Liked it
Post Comment

But It’s Real Life!

Here, in my next discourse on film, I discuss one of cinema’s most ignored elephants in its closet: swearing.

Classic moment in Back To the Future: Libyan terrorists arrive fully loaded. Doc ducks for cover, Einstein runs off, and Marty lets out a cry of: HOLY ____________!!!

Aw, how we love tearing down taboo guidelines and cooking sacred cows. I can’t. I’ve been hardwired against swearing. As a kid, I wasn’t even allowed to say “stupid” or “shut up.” I still can’t. It hurt to write that sentence with them in there. I can honestly say that I have never sweared in my life and don’t expect to anytime thereafter.

But swearing in movies tends to be one of those things we let slid waaay too much. When I said that the new Star Trek movie was good, I thought over later: But can I really reconcile that with the fact the characters shot more expletives than lasers throughout the entire movie? BLOOM! BLOOSH! Ka-BOOM!! Remember those times when, in space, no could hear you scream ________!!!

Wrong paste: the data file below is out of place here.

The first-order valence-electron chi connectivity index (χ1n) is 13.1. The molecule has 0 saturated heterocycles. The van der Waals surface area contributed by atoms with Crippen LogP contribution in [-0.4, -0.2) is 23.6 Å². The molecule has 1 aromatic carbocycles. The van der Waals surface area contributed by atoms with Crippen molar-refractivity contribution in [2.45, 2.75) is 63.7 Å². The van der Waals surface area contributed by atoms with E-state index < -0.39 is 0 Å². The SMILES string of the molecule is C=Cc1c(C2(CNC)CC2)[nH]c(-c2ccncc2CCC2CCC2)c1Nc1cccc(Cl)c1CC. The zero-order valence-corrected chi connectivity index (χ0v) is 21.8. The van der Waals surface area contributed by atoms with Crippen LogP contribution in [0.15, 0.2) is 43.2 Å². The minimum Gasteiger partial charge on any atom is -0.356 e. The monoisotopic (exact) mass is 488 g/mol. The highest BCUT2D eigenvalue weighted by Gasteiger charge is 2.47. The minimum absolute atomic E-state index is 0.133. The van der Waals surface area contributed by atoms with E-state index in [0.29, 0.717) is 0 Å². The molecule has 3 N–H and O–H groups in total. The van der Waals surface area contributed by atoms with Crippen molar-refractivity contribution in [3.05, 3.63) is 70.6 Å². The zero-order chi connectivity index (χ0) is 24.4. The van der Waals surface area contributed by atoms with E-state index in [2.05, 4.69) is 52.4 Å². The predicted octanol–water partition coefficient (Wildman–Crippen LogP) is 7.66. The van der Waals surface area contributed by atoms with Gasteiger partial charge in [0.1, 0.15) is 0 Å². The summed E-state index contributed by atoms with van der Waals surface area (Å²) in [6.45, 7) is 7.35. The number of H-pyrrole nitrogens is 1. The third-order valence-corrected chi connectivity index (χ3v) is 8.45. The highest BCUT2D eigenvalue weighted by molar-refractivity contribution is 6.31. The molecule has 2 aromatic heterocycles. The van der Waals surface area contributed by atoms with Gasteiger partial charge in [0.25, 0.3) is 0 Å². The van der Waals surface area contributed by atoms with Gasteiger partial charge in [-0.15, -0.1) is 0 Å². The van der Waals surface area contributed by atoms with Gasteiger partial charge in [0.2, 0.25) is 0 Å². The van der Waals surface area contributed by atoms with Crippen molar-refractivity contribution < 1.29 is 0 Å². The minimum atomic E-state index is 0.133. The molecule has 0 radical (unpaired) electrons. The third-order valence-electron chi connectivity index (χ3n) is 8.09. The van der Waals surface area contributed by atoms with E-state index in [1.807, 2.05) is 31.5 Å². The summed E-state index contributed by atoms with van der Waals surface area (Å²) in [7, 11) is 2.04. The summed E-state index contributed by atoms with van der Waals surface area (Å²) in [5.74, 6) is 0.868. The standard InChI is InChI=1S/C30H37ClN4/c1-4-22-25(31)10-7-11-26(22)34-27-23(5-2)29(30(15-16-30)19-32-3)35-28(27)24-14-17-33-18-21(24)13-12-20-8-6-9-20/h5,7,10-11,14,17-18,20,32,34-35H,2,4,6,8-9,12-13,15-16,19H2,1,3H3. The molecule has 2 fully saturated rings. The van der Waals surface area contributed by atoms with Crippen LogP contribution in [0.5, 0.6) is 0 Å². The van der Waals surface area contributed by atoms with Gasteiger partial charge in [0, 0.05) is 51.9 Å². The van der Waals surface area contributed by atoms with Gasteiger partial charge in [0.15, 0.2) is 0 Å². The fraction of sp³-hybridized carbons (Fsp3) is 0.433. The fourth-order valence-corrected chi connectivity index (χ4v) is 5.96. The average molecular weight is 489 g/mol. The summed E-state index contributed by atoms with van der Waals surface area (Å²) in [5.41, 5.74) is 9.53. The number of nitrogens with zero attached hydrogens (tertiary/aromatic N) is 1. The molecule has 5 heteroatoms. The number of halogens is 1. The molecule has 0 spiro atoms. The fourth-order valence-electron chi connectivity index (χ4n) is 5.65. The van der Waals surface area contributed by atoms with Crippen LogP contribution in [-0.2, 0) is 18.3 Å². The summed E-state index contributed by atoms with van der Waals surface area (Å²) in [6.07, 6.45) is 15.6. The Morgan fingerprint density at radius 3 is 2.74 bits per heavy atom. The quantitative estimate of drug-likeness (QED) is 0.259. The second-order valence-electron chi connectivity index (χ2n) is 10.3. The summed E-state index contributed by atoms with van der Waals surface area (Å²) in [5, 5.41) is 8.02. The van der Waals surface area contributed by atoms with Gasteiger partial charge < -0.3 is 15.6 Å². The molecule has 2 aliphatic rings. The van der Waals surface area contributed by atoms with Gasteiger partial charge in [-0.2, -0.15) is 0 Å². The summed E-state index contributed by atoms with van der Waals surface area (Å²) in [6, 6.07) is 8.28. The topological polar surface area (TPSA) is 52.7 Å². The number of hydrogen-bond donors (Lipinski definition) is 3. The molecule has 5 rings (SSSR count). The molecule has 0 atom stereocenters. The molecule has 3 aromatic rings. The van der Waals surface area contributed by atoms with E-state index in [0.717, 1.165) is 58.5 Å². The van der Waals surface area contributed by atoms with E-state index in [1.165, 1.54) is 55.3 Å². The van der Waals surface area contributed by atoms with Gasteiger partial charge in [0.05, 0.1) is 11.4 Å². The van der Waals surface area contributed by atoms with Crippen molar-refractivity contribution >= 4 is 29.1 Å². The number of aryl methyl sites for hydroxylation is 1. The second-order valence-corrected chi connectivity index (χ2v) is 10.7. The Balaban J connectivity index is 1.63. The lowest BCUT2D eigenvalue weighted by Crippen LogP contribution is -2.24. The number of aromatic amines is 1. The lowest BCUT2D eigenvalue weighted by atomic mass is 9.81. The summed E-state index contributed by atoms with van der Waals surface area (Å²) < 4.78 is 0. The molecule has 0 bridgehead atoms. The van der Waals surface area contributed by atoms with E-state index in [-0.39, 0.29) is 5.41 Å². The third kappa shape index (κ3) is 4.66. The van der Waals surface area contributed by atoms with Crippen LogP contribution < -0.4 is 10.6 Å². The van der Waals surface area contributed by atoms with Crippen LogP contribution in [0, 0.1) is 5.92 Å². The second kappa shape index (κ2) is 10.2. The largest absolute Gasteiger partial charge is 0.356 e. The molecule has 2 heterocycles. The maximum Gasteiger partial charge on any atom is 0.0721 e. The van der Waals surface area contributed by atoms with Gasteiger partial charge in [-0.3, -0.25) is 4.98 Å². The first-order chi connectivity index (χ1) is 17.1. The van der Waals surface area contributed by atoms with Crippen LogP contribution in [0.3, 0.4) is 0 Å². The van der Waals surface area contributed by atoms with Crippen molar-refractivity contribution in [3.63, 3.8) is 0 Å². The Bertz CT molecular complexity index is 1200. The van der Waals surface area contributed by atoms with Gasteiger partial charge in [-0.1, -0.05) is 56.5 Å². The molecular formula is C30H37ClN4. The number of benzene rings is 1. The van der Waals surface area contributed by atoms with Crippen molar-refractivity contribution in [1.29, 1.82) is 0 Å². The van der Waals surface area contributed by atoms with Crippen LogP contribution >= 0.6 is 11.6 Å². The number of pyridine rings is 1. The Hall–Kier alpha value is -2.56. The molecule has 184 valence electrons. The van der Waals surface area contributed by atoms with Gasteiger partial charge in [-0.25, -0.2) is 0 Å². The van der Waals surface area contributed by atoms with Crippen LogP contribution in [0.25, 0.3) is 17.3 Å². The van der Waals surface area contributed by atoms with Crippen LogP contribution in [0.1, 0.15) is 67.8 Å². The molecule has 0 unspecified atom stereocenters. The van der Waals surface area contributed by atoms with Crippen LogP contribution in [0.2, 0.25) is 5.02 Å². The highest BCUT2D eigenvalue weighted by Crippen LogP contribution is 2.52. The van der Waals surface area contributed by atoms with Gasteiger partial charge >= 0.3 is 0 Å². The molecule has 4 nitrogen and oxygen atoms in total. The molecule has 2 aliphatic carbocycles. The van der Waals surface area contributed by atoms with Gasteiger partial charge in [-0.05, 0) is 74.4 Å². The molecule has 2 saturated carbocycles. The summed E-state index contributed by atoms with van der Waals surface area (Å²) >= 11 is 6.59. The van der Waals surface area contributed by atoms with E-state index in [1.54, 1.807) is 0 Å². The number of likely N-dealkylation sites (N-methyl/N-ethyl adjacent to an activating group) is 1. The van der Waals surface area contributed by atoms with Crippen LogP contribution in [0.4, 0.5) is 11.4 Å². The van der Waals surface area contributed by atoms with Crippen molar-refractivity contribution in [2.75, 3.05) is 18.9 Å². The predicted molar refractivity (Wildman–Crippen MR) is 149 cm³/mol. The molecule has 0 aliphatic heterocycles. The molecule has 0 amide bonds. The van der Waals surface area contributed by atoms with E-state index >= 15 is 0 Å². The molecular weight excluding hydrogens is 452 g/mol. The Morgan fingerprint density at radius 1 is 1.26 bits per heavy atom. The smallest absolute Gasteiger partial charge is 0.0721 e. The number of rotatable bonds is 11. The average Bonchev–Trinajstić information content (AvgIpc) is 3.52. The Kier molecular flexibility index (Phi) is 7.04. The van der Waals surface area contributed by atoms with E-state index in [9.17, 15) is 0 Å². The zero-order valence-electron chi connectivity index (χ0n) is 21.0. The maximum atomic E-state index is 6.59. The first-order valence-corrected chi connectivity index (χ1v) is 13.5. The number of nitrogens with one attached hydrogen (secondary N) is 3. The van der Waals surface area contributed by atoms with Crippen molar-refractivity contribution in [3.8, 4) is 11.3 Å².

When reading through my 99.99% off (Yes! Awesome deal!) cinema college textbook, it bemoaned the “puritanical” MPAA codes and censoring in translation, saying that it robbed the film of truly expressing itself by bowdlerizing the language. Hilarious. So now swearing is poetry. But they’re wrong! Censoring does nothing to kill a film. Oftentimes you don’t miss it.

Example: My very own Maranatha High School once decided to hold a production of Neil’s Simon’s “Rumors.” Hilarious. Chaotic. There were a few cries of “crap” here and there but I could live with that. Then I read the original script.

Wow, was Neil Simon drinking angry juice when he wrote this! I never knew there were so many ways one could vulgarize the word: “MACARONI!!!